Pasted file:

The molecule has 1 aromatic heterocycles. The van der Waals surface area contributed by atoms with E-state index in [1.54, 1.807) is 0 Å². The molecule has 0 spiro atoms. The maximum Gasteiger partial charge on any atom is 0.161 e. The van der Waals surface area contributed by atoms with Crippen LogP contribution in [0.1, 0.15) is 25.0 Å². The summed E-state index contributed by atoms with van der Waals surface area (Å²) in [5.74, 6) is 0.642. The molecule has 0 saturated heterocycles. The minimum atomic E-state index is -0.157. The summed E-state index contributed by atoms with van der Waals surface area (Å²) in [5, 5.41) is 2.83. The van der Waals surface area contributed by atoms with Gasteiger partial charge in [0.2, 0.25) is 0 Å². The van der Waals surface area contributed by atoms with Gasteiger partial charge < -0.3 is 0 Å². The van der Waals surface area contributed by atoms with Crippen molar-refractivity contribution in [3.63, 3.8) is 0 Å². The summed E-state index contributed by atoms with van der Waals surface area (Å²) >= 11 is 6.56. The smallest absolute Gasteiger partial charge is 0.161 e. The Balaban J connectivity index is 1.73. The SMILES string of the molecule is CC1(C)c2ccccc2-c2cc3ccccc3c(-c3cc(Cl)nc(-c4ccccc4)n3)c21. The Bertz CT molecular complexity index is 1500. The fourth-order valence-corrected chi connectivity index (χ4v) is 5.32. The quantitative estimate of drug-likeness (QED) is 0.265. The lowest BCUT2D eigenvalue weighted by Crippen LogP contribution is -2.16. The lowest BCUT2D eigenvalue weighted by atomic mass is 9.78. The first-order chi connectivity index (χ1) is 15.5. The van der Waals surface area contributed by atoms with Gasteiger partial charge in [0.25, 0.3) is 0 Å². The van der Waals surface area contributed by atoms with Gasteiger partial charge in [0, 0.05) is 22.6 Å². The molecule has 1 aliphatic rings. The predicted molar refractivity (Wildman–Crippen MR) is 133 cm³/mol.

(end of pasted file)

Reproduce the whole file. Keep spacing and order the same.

The molecule has 1 aromatic heterocycles. The van der Waals surface area contributed by atoms with E-state index in [1.54, 1.807) is 0 Å². The molecule has 0 spiro atoms. The maximum Gasteiger partial charge on any atom is 0.161 e. The van der Waals surface area contributed by atoms with Crippen LogP contribution in [0.1, 0.15) is 25.0 Å². The summed E-state index contributed by atoms with van der Waals surface area (Å²) in [5.74, 6) is 0.642. The molecule has 0 saturated heterocycles. The minimum atomic E-state index is -0.157. The summed E-state index contributed by atoms with van der Waals surface area (Å²) in [5, 5.41) is 2.83. The van der Waals surface area contributed by atoms with Gasteiger partial charge in [0.2, 0.25) is 0 Å². The van der Waals surface area contributed by atoms with Gasteiger partial charge < -0.3 is 0 Å². The van der Waals surface area contributed by atoms with Crippen molar-refractivity contribution in [3.63, 3.8) is 0 Å². The summed E-state index contributed by atoms with van der Waals surface area (Å²) >= 11 is 6.56. The smallest absolute Gasteiger partial charge is 0.161 e. The Balaban J connectivity index is 1.73. The SMILES string of the molecule is CC1(C)c2ccccc2-c2cc3ccccc3c(-c3cc(Cl)nc(-c4ccccc4)n3)c21. The Bertz CT molecular complexity index is 1500. The fourth-order valence-corrected chi connectivity index (χ4v) is 5.32. The quantitative estimate of drug-likeness (QED) is 0.265. The lowest BCUT2D eigenvalue weighted by Crippen LogP contribution is -2.16. The lowest BCUT2D eigenvalue weighted by atomic mass is 9.78. The first-order chi connectivity index (χ1) is 15.5. The van der Waals surface area contributed by atoms with Gasteiger partial charge in [0.25, 0.3) is 0 Å². The van der Waals surface area contributed by atoms with Gasteiger partial charge in [0, 0.05) is 22.6 Å². The molecule has 1 aliphatic rings. The predicted molar refractivity (Wildman–Crippen MR) is 133 cm³/mol.